People are trying to communicate with your organization on social media, but if you aren’t listening, you can’t hear them.
Indeed, there are people out there in social-media-land who are looking for something that you offer or asking a question that you can answer, but you can only connect with them if you’re listening very effectively.
Social media listening is a powerful tool because it turns traditional social media on its head. Instead of using it as a megaphone, you can use it to tune-in to conversations. Christina Newberry on the Hootsuite blog imagines social listening this way: “Imagine the powerful business insights you could gain from an organic form of market research where the focus group was made up entirely of people already engaging with your brand or your industry. Sounds pretty great, right?”
First, let’s define the difference between social media monitoring and social media listening. According to Alex York at the Sprout Social blog:
“Social media monitoring is … the process of collecting social messages into a single stream and to take a specific action in response to each message (via a like, comment or tasked message). Social media listening queries large volumes of social messages from specific keywords or topics that then requires your brand to reflect and draw analysis from the these actions (via sentiment analysis or topic affinity).”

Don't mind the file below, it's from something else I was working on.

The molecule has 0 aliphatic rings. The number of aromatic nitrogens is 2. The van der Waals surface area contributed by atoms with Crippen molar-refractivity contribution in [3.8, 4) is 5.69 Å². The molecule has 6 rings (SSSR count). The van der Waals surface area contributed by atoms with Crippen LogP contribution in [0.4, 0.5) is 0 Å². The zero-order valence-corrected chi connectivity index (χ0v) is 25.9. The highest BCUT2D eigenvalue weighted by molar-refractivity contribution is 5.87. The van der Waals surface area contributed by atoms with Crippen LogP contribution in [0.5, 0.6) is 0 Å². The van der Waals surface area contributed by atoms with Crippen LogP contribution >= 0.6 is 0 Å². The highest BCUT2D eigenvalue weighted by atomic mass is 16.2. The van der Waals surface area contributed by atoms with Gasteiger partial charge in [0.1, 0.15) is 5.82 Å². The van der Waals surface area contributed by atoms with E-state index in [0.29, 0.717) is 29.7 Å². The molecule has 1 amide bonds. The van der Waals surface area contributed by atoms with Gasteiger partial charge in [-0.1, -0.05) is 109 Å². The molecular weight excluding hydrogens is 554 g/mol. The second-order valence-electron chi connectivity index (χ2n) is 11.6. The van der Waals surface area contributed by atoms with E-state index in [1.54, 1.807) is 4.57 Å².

The 5 Benefits of Listening
1: Listening Makes You Accessible
To provide good customer service, you need to be able to hear a complaint (or a compliment), no matter where it happens. “Being an approachable organization means you have to consider every avenue of communication,” writes York. “And this most certainly includes social media.”
Research by Sprout Social found that 34.5 percent of people prefer to reach out through social media. “That beat out other channels like live chat (24.7%), email (19.4%) and 1-800 numbers (16.1%).” The problem, according to York, is almost 90 percent of social messages aimed at organizations are ignored. “By monitoring social messages, you’ll see opportunities to enter the conversation and provide your audience with answers. And if users @mention or tag you in a comment, you’ll have full exposure to any message needing a reply.”
When you are really listening, you can respond to inquiries and interactions faster, so people feel heard.